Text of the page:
Reginald Ross, better known as Reggie, spent most of his early career in the quick food service industry. He held various positions with a national restaurant group that included Cinnabon and Church’s Chicken and later worked in operations for a Burger King franchise. He eventually opened his own restaurant, but it was a financial struggle. So in 2006, Ross applied to a school nutrition position in Charlotte-Mecklenburg Schools (CMS).
“And really from the first day, I just fell in love with school nutrition — having the opportunity to work with the students there at the middle school and feed hungry kids,” said Ross. “And my career has just taken off from there in ways that I never could have even imagined.”
After working as cafeteria manager at Coulwood Middle School, he was promoted to an area supervisor in CMS, where he worked for six and a half years. Since 2013, Ross has worked for the state Department of Public Instruction as an operations consultant for zone three, which includes an 11-county region around Charlotte.
For the last five years, Ross served on the board of directors for the national School Nutrition Association. SNA is a nonprofit organization that represents more than 55,000 members who “provide high-quality, low-cost meals to students across the country.” And in July, amid the continuing COVID-19 pandemic, Ross became president of SNA — the first male president since 1971, and only the fourth president who is a person of color.
“Recognized as the authority on school nutrition, SNA has been advancing the availability, quality and acceptance of school nutrition programs as an integral part of education since 1946.”—School Nutrition Association website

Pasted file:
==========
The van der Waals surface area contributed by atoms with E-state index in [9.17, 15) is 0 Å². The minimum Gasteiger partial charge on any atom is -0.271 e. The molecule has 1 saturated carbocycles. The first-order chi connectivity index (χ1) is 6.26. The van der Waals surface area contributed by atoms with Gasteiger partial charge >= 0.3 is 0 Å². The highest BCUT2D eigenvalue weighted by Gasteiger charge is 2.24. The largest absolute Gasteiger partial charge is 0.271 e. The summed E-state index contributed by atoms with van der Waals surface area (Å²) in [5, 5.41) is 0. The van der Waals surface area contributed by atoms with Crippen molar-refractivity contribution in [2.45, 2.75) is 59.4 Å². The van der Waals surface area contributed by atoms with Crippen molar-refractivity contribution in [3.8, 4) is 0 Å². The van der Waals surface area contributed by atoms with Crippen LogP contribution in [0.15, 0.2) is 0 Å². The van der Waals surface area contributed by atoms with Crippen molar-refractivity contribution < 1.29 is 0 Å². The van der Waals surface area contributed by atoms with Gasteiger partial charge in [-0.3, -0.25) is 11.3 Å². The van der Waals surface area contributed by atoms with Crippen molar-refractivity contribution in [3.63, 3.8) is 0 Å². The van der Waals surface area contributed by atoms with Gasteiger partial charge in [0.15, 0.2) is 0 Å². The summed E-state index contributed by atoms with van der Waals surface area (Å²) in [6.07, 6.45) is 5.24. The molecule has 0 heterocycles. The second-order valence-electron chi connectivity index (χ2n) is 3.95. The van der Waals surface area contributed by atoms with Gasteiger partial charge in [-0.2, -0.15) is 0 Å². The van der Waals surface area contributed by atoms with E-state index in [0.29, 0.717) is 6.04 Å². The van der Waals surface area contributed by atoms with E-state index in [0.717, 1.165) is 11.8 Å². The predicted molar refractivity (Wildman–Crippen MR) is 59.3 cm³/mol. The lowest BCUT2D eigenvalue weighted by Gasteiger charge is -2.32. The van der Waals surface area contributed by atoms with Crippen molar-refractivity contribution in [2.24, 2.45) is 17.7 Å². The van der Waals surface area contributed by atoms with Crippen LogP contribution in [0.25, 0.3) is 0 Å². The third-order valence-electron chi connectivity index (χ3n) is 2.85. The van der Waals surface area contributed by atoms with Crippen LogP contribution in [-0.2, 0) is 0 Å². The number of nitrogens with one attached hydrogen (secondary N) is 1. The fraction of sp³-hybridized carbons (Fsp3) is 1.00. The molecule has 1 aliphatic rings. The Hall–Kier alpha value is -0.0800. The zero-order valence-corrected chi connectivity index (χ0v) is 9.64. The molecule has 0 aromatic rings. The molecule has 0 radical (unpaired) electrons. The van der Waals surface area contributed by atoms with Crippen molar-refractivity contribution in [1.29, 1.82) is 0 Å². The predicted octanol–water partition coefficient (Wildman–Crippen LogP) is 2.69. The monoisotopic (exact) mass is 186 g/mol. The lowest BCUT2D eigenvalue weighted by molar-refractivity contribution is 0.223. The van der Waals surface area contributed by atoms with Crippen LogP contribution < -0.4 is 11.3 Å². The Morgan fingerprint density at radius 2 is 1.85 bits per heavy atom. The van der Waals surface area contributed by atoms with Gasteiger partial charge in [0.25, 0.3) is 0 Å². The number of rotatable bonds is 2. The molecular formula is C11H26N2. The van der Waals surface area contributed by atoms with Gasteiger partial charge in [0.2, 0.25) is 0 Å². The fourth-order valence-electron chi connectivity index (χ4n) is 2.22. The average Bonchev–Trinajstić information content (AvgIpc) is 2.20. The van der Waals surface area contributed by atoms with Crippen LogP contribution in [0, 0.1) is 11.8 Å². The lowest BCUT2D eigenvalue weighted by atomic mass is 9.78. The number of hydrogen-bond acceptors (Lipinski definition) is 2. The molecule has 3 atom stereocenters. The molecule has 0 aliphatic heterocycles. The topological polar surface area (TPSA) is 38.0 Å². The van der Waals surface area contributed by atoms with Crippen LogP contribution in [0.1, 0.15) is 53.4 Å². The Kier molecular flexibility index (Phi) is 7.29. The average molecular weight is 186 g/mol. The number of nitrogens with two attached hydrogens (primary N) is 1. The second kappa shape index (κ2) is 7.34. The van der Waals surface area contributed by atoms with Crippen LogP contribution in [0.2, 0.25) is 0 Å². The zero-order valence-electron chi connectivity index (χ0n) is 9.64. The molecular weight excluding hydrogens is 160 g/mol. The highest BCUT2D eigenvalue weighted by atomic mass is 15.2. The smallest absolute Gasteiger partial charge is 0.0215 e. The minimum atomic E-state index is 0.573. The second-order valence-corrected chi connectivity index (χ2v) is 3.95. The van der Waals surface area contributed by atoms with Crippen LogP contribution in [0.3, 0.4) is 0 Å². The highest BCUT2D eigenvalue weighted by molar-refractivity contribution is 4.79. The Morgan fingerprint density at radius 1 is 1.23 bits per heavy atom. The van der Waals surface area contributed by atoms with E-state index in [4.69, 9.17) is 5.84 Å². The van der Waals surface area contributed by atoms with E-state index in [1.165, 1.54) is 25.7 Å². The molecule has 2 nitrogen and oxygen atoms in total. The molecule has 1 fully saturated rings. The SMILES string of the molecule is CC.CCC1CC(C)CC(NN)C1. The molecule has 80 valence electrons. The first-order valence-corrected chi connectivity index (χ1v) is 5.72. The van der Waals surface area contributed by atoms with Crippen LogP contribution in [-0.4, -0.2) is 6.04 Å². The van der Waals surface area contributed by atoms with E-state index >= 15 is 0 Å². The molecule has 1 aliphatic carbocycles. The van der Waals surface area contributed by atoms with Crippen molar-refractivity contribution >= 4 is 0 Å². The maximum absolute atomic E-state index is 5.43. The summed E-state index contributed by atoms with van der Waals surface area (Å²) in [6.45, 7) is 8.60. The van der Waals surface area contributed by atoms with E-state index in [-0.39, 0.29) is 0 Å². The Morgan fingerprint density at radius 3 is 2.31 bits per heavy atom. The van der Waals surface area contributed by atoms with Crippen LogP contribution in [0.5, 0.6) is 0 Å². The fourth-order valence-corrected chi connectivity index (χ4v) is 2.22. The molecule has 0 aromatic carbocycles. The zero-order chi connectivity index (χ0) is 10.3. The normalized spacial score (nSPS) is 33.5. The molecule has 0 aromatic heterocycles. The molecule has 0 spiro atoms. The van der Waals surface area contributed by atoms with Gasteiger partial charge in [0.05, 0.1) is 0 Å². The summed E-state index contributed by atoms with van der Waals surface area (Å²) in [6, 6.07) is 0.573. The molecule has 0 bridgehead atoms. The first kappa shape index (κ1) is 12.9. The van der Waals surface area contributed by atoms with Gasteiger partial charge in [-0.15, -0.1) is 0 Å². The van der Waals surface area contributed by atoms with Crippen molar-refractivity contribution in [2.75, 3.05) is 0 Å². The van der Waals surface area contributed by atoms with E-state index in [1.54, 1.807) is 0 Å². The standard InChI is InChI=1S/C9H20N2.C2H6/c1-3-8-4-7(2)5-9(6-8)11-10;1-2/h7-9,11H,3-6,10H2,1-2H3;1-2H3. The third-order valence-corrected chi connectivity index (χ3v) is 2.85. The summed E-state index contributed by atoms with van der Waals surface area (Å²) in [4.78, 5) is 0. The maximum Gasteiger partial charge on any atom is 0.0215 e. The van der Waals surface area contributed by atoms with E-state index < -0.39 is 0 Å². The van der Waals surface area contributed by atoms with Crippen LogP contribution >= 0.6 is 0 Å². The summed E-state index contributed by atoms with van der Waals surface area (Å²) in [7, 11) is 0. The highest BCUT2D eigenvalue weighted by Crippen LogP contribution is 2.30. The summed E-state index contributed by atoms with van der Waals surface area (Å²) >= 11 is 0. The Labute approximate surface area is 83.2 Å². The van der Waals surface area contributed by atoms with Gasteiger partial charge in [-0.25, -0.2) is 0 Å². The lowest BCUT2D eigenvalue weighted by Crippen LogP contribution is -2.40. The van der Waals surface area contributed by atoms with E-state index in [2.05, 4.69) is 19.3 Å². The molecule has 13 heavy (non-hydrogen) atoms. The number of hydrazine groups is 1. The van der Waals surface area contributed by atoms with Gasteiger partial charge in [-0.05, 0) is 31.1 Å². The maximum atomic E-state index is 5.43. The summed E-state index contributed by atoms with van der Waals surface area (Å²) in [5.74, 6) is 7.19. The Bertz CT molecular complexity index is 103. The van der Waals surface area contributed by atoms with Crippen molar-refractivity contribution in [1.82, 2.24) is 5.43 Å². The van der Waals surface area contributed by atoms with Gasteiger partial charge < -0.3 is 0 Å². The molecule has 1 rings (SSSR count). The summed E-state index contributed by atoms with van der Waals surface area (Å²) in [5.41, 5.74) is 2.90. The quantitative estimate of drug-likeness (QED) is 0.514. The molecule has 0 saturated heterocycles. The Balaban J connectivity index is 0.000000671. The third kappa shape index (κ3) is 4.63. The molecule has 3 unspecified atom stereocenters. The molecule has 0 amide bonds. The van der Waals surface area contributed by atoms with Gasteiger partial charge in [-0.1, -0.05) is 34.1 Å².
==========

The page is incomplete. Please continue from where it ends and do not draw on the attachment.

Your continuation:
What is it like to lead SNA amid the COVID-19 pandemic? And what are Ross’ goals for his tenure as president? We spoke with him to find out.
‘We knew that there were many kids who may go hungry.’
As with almost every other aspect of education, the COVID-19 pandemic has had a significant impact on school nutrition programs across the country.
Ross recalled that in early March, just before COVID-19 was declared a pandemic, SNA held its annual legislative action conference.
“Little did we know at that particular point how it was going to impact school nutrition. By Friday of that week, schools were closing,” said Ross. “And the question became: How are we going to feed kids?”
In his role as president-elect of SNA at the time, Ross set to work to ensure students would continue to receive the meals they depend on while school buildings were closed. And that’s been the continued focus of his work over the last six months.
“That’s what we have done in every way possible, in ways that we never even imagined. We have worked to make certain that students are fed,” he said.
Ross recalls the tremendous challenges that faced school nutrition employees in the early weeks of the pandemic. Safety protocols were being developed in real time as the world learned more about COVID-19, and personal protective equipment (PPE) was often hard to come by. But day after day, school nutrition departments worked to feed students.
“One of the things that we like to celebrate now is that prior to this, we knew how great our employees were, and they were heroes to us,” said Ross. “But now we see the world and the state knows that they are truly heroes for all the efforts and all the work that they’ve done.”